• The cost-effective value is derived from cost benefit analyses (CBA) or cost effectiveness analyses (CEA). These models analyze the extra expenditures if a service is not provided, compared to when the service is provided. Such analyses are based on many assumptions, especially about the value people place on their health22. For example, a late diagnosis increases treatment costs, or a poorer outcome has adverse financial consequences. The cost benefit threshold is where expenditures for the service equals the extra expenditures across the at-risk population.

  • The substitution value, derived from what payors are currently paying for the service provided by a—human—provider, such as specialist. Many of these services are valued based on the provider’s expertize, time spent, and ancillary services required.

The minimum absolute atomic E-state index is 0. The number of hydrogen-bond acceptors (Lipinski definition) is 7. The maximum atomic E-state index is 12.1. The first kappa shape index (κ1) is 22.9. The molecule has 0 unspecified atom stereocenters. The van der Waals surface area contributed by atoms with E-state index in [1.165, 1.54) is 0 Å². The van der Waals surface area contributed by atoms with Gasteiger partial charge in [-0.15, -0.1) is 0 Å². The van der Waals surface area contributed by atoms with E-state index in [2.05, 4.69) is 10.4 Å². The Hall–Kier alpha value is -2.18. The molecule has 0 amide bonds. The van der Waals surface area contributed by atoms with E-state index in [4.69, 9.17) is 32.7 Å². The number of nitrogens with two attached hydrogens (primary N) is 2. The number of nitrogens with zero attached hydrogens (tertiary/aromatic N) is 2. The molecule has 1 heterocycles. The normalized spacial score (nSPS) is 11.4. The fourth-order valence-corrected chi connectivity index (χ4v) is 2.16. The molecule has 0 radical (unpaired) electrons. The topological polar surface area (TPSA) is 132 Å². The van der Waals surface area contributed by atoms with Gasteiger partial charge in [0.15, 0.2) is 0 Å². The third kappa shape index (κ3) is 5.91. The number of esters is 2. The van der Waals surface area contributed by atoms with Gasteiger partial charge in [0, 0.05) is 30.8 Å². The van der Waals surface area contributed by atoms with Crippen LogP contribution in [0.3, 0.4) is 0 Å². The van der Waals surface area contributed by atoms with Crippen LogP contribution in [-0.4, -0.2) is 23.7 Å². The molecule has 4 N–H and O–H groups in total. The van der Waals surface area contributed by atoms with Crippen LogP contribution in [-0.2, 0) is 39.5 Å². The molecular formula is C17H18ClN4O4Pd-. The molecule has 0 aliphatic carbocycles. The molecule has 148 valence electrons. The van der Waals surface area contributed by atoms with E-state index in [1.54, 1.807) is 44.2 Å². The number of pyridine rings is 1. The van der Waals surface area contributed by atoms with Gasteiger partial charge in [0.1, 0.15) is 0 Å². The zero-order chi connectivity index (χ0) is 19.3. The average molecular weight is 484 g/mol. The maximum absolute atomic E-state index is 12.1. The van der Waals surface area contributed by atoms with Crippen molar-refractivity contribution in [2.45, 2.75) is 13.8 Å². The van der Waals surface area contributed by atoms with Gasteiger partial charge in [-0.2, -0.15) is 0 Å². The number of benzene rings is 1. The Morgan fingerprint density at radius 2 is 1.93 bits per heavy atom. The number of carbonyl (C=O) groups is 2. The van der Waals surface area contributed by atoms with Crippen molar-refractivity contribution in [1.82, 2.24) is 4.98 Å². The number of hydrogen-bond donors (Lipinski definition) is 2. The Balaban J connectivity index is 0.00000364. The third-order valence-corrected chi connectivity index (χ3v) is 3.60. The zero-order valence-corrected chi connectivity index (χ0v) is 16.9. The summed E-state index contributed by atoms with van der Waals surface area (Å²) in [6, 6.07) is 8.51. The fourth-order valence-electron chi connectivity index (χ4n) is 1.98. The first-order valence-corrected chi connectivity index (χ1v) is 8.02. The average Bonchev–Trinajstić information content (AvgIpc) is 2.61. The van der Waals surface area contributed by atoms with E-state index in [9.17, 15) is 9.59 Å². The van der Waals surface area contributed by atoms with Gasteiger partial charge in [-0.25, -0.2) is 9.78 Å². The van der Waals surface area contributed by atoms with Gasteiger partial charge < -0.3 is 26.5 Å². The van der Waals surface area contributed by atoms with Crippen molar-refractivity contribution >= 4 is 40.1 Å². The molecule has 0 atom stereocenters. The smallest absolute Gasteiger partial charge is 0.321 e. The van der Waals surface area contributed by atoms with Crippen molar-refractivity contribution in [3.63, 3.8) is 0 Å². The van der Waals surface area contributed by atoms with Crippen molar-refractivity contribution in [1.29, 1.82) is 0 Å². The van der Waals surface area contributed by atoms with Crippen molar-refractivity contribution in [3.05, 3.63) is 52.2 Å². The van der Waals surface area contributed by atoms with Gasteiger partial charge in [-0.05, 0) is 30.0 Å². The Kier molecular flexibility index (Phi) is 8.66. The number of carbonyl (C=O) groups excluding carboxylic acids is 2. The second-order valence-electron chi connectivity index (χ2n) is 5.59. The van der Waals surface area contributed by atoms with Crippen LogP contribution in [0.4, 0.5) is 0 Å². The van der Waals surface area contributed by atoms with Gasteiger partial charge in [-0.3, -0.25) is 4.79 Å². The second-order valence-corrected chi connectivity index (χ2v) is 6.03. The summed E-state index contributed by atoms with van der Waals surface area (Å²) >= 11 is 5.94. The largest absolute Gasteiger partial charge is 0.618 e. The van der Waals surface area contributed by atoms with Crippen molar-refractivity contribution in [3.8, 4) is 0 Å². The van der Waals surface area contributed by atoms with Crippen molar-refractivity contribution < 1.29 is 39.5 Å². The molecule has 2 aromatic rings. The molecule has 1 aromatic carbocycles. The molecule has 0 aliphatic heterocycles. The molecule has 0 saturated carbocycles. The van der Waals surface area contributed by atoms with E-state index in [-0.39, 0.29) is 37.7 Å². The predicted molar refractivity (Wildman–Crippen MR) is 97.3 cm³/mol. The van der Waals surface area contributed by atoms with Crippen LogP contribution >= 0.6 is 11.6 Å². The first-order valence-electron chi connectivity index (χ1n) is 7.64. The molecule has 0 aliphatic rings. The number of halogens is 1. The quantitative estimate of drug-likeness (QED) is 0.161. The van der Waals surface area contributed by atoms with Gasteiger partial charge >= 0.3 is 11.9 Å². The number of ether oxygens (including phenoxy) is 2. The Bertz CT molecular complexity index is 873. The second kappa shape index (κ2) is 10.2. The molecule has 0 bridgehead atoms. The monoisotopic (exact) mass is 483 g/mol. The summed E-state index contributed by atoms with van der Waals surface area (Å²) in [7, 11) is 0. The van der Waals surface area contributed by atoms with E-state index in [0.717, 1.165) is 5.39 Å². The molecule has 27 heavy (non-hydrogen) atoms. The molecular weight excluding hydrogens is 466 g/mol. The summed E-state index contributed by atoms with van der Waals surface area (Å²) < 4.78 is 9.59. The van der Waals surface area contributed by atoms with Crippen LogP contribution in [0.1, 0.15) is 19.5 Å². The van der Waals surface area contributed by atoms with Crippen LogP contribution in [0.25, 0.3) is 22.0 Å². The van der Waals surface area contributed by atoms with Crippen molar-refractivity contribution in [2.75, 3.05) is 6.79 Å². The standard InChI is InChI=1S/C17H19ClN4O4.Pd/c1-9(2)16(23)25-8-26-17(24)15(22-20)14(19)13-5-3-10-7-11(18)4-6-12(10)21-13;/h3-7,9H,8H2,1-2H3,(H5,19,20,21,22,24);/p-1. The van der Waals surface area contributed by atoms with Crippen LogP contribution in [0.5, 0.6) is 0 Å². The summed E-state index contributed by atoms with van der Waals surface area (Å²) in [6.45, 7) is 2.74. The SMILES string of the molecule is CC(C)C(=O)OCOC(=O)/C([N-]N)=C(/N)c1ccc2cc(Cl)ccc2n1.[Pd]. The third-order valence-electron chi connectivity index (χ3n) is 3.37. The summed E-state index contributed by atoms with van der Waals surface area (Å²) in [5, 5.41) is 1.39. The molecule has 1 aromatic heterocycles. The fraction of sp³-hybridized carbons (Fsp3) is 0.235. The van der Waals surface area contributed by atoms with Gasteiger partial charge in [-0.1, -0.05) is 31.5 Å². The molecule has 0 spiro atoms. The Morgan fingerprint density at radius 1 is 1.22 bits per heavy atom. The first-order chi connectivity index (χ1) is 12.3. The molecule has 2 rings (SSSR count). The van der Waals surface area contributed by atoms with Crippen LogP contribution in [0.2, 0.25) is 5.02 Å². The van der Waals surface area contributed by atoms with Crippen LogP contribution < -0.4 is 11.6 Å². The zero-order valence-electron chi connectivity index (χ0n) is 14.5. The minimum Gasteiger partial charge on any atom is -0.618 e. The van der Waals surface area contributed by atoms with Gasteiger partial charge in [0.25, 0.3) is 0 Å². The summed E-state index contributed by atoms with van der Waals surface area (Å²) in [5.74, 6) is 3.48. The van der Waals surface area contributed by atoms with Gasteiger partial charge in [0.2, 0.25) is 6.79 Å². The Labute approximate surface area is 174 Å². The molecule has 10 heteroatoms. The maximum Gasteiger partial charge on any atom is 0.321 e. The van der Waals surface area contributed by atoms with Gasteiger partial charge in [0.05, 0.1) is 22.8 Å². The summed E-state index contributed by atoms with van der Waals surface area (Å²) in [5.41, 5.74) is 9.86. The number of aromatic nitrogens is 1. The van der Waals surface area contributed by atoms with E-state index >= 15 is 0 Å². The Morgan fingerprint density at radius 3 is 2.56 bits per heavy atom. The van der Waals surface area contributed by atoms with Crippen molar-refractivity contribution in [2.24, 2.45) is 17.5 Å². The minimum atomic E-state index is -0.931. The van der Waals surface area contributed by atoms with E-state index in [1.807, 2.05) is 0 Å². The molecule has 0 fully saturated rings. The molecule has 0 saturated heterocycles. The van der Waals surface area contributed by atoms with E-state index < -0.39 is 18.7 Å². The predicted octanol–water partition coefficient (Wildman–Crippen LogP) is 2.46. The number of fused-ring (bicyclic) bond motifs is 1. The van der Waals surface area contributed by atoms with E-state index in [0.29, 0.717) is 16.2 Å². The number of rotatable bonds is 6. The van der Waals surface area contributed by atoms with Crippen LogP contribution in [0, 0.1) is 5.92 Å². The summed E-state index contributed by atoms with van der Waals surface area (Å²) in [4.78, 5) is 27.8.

• The access maximizing value, derived from the current total value for a subset of the population assigned to the entire population getting the service, at the population level:

Let ec be the current total expenditure for a service, performed by humans only; vc, the current value per patient that undergoes that service; n the number of patients at risk who would benefit from that service; and c the fraction of n that undergoes that service—the ‘compliant’ population—, then

$$e_c = v_cnc$$

ec is the lower bound of “payor willingness to pay,” in other words, the rate at which payors like CMS are currently reimbursing the service, without AI, for Medicare beneficiaries. The assumptions are a) “payor willingness to pay” does not go down when the entire population undergoes the service, instead of just a subset, and b) that the AI can service the entire at-risk population n. Thus, when e is the total expenditure at full access, then

$$e = v_en = e_c;\,{{{\mathrm{or}}}},\,v_e = v_cc$$

with ve the lower bound for the access maximizing value per patient, when using AI. In effect, the total expenditure is capped at the “payor willingness to pay,” with ve potentially allowing all patients to undergo the service.